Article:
The road ahead is not easy but the endeavour has to be to move on the path of respectable closure.
Sushant K. Singh, Fellow for National Security at the Takshashila Institution, at Rediff on the recently discovered unmarked graves in Kashmir:
If one were to put it bluntly, the story of unmarked graves is being exploited by certain vested interests in Kashmir to whip-up anti-India emotions — both locally and internationally — by hyping a few individual tales, obfuscating the facts and coalescing them with dubious data provided by bodies like the Amnesty International. It almost seems to be a selective call for revenge, cleverly disguised as a demand for justice.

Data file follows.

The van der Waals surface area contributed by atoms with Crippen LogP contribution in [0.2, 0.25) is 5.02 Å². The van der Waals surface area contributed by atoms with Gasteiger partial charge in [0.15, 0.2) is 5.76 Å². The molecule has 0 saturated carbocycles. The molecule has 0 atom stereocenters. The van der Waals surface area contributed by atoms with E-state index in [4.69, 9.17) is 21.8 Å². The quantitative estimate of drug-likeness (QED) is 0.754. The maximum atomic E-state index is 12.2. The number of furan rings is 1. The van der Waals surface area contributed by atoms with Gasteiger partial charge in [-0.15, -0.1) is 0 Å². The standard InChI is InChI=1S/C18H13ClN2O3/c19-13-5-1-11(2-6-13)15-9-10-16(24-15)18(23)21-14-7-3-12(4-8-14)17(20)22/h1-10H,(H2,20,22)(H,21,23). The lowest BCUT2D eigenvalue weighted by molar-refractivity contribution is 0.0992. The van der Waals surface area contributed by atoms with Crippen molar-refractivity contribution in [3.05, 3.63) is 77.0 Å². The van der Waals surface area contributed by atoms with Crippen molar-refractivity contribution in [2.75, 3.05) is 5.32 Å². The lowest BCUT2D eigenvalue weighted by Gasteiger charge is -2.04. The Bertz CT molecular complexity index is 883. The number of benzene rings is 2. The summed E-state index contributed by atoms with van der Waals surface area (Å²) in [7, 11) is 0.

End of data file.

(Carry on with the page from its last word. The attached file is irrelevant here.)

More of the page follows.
Does this mean that these Kashmiris — 570 or 5700, whatever their number is — not deserve justice? Yes, they do deserve justice. But it has to be restorative or reparative justice and not retributive justice.
The Kashmir conflict has many sides. There are victims and perpetrators on all sides. If the demand for retributive justice is pursued by all sides, it will end up finishing whatever little is left to salvage in Kashmir. No side will come out of it unscathed. The social and political consequences of such an action will be devastating for the Kashmiris.
If we refuse to face the consequences of false beliefs, we are destined to repeat the mistakes of the past. Is it worth opening old wounds, disturbing the fragile peace by ‘counting the bones’ and dealing with the past instead of with the future?[Rediff]
Read the complete piece here.